When I'm inside the house, I'm very casual, but obviously, no one sees me! I will just be in joggers and slippers and things like that. I feel like as soon as I step out of the house—unless I'm in my gym kit—I'll be dressed up. I would never walk around in trainers. That is just not me. As soon as I step out of the house, like my mum instilled in me, it's about being put together.


(Image credit: Phill Taylor/WHO WHAT WEAR; STYLING: River Island Studio dress)

You said you've always been interested in fashion from a young age, but when did you find your personal style? 

Definitely later on in life. I used to feel like I was a stylish kid. I used to wear tracksuit bottoms with poppers down the side, which I look back on now, and I'm like, what was that? And Buffalo boots? I think it was very Spice Girls–inspired fashion for me during my teens. So yeah, I wouldn't say that I actually found my style until my 20s. To be honest, I'd say it was my early 20s when I really started to take a more active role in what I was wearing, where I wanted to shop and all of those types of things. I'd say at university, I still wasn't quite there, and it happened after uni.

Did working in fashion change your style or how you get dressed?

Yeah, 100%. Obviously, you're just immersed in the whole world, and everyone you see, either on catwalks or street style, you end up being inspired by. When you're at fashion week, it's just so inspiring. And you think, I want to go home and put my own looks together. I think that's probably when I really started wardrobe cleanses and getting rid of stuff. I'll do edits of things I wouldn't wear anymore at all and think about what's in my wardrobe. How am I going to style it? And then that's something that I still do to this day.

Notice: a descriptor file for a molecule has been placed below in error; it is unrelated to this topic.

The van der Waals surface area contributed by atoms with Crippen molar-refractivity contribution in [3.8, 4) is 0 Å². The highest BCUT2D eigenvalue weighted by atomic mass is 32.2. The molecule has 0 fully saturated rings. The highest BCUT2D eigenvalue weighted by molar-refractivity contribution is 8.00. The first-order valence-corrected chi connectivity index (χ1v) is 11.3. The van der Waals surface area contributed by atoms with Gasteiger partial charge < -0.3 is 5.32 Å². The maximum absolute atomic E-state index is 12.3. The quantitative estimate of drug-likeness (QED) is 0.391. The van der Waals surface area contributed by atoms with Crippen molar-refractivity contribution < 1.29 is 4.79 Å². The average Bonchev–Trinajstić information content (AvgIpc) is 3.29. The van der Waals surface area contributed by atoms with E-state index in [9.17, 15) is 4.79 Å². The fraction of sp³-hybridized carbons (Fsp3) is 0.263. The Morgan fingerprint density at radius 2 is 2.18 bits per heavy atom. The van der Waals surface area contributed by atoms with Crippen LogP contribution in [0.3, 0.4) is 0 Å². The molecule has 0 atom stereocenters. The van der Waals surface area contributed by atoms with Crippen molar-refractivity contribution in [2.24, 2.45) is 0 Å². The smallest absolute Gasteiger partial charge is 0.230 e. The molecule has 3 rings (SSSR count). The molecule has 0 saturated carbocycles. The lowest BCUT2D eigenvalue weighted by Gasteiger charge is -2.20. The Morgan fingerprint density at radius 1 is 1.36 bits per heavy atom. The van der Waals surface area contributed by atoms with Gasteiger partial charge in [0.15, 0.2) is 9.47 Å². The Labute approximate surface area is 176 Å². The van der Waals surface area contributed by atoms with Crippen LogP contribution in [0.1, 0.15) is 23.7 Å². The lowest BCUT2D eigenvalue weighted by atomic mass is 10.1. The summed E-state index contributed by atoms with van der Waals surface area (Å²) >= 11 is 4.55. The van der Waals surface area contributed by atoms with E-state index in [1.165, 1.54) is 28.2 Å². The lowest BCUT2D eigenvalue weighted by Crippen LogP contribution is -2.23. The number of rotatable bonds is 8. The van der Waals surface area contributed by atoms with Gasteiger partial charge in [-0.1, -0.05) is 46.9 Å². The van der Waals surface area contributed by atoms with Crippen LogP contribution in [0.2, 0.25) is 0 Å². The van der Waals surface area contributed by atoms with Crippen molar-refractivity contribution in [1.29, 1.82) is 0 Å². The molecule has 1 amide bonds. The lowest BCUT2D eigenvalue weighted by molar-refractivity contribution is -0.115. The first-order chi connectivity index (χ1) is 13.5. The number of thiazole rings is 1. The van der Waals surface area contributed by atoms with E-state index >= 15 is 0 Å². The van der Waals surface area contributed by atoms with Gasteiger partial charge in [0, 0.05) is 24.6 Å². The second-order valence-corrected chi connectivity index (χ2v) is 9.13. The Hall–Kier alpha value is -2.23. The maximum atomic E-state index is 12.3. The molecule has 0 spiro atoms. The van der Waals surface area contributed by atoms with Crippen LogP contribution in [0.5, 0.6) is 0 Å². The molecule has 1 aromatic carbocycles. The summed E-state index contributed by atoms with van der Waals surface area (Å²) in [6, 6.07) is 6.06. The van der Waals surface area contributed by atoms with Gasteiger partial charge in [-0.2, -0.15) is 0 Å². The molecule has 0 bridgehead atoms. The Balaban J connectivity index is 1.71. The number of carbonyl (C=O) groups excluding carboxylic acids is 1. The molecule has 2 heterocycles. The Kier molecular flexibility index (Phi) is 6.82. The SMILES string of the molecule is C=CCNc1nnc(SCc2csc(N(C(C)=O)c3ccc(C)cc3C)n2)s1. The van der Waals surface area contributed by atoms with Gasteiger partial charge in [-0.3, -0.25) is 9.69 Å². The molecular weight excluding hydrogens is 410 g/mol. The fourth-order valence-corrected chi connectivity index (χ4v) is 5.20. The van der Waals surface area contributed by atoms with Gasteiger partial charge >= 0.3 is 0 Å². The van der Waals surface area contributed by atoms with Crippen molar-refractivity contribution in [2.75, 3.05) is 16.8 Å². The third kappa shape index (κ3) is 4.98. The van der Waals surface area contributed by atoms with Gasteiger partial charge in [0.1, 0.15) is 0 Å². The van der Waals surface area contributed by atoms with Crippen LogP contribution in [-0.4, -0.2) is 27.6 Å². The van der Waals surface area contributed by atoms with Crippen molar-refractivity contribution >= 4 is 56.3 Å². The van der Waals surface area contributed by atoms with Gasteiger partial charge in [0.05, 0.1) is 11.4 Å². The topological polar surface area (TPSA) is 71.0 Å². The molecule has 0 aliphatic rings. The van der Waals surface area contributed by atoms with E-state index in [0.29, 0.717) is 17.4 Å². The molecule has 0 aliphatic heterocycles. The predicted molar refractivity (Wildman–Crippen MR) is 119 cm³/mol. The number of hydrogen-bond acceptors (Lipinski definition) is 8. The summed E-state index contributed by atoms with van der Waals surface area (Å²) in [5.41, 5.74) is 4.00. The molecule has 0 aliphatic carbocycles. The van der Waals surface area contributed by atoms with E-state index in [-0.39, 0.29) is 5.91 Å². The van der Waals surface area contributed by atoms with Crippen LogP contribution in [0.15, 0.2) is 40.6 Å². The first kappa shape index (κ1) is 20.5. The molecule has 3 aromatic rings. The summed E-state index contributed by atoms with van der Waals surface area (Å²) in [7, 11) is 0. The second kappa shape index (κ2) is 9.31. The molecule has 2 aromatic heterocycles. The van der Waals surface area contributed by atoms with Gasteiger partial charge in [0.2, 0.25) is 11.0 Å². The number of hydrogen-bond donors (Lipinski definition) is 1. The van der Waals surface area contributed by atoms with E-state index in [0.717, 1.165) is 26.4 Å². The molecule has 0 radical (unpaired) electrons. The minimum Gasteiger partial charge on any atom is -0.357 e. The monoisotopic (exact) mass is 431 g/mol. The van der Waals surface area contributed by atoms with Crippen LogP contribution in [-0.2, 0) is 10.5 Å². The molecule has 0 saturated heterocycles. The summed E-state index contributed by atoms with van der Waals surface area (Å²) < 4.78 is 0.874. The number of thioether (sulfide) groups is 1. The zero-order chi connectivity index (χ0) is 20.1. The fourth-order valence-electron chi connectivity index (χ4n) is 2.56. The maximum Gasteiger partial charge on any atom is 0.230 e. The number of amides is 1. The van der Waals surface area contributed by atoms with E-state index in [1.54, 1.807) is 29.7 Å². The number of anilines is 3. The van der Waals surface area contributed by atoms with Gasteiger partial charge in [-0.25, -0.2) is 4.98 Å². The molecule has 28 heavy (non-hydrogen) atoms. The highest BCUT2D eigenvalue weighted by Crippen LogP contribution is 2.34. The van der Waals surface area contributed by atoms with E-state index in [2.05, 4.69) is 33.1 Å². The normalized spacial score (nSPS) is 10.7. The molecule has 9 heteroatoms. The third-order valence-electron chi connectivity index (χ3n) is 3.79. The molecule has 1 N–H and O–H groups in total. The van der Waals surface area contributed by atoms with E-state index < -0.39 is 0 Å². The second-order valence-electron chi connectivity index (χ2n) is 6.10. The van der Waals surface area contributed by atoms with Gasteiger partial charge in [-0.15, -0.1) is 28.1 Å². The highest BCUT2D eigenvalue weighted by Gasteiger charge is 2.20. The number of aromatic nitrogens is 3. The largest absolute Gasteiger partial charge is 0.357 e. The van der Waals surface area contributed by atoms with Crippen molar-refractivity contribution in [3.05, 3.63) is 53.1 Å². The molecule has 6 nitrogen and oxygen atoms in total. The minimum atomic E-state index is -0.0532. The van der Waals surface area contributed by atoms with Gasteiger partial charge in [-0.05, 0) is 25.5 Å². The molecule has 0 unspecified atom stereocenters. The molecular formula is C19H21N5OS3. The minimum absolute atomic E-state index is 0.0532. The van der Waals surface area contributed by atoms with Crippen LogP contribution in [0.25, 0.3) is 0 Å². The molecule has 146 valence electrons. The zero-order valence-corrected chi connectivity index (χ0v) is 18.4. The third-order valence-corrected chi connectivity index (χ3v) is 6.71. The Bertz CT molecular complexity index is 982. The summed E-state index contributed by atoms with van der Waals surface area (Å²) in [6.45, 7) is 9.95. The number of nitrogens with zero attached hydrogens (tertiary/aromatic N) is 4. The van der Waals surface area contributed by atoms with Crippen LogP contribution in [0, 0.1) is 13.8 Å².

(Image credit: Phill Taylor/WHO WHAT WEAR; STYLING: Olivia Rubin dress from Endless Wardrobe)

How often do you do these wardrobe cleanses?

Every three months, I'd say. One of my friends used to only buy something new when she had sold something on eBay, which I used to think was insane, but I kind of get it now. The process is very refreshing: I will go in my wardrobe and be like, Right, do I actually like love this item? Have I worn it in the last three months? Am I going to see myself wearing it in the next three months? And if the answer's no, I take it to a charity shop. But there's so much in my wardrobe that I do just wear again and again and that I really love. I go through my pieces and really consider if there are new or other ways I could style them. 

And in terms of being a stylist, how has that changed how you get dressed? Or are there any tips that you've really learned from styling other people?

I always say you need to get dressed for yourself, and people think I'm mental. Like why are you wearing heels to the airport? Why are you so dressed up? I'm dressing like I want to! So my biggest tip when it comes to styling other people is just do whatever feels right for you. And embrace fashion and enjoy it—it's not meant to be scary or anything like that. I think being a stylist has just allowed me to do that and to have a lot of fun with what I wear and the outfits that I pick. And to be quite experimental as well if I want to and maybe a bit braver.

(Image credit: Phill Taylor/WHO WHAT WEAR)

Are there any brands or trends that you really love at the moment? 

I was just talking on my Instagram earlier about how I recently bought up a new collection from H&M. H&M always does really great things with its Studio collection or its Conscious edit, which I've been buying for years and I'd say is my favourite. High-street premium collections are the things that stay in my wardrobe. Whenever I do a cleanse, the H&M Studio pieces will never come out.

I was wearing a dress yesterday that people saw on Instagram, and I had so many messages being like, "Oh my gosh, where's that dress from?" It was 2019 Studio H&M collection. I think in the world of Instagram now, everyone thinks that you're constantly buying new things, whereas actually, there's just a lot in my wardrobe that I've been wearing for years and years now, which I just can't see myself getting rid of any time soon. I do like new things too—I love a new handbag at the moment.